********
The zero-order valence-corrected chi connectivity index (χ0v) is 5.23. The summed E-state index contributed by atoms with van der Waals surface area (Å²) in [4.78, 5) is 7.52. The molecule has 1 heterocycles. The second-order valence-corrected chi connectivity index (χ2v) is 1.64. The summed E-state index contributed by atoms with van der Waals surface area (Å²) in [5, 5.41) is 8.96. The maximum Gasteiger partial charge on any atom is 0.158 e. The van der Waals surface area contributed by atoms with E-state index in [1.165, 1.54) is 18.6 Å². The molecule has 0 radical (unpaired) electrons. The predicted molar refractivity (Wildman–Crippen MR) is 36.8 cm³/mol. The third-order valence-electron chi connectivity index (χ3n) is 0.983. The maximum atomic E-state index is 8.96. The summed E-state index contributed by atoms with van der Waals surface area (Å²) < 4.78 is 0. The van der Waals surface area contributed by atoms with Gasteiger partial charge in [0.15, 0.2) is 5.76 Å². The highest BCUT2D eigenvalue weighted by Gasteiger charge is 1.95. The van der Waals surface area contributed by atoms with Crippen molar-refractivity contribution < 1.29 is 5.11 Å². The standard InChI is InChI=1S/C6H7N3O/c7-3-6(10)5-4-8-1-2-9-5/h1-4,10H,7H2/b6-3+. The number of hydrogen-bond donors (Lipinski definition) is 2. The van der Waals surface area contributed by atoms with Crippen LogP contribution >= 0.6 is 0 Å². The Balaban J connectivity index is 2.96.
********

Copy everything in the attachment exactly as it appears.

The zero-order valence-corrected chi connectivity index (χ0v) is 5.23. The summed E-state index contributed by atoms with van der Waals surface area (Å²) in [4.78, 5) is 7.52. The molecule has 1 heterocycles. The second-order valence-corrected chi connectivity index (χ2v) is 1.64. The summed E-state index contributed by atoms with van der Waals surface area (Å²) in [5, 5.41) is 8.96. The maximum Gasteiger partial charge on any atom is 0.158 e. The van der Waals surface area contributed by atoms with E-state index in [1.165, 1.54) is 18.6 Å². The molecule has 0 radical (unpaired) electrons. The predicted molar refractivity (Wildman–Crippen MR) is 36.8 cm³/mol. The third-order valence-electron chi connectivity index (χ3n) is 0.983. The maximum atomic E-state index is 8.96. The summed E-state index contributed by atoms with van der Waals surface area (Å²) < 4.78 is 0. The van der Waals surface area contributed by atoms with Gasteiger partial charge in [0.15, 0.2) is 5.76 Å². The highest BCUT2D eigenvalue weighted by Gasteiger charge is 1.95. The van der Waals surface area contributed by atoms with Crippen molar-refractivity contribution < 1.29 is 5.11 Å². The standard InChI is InChI=1S/C6H7N3O/c7-3-6(10)5-4-8-1-2-9-5/h1-4,10H,7H2/b6-3+. The number of hydrogen-bond donors (Lipinski definition) is 2. The van der Waals surface area contributed by atoms with Crippen LogP contribution >= 0.6 is 0 Å². The Balaban J connectivity index is 2.96.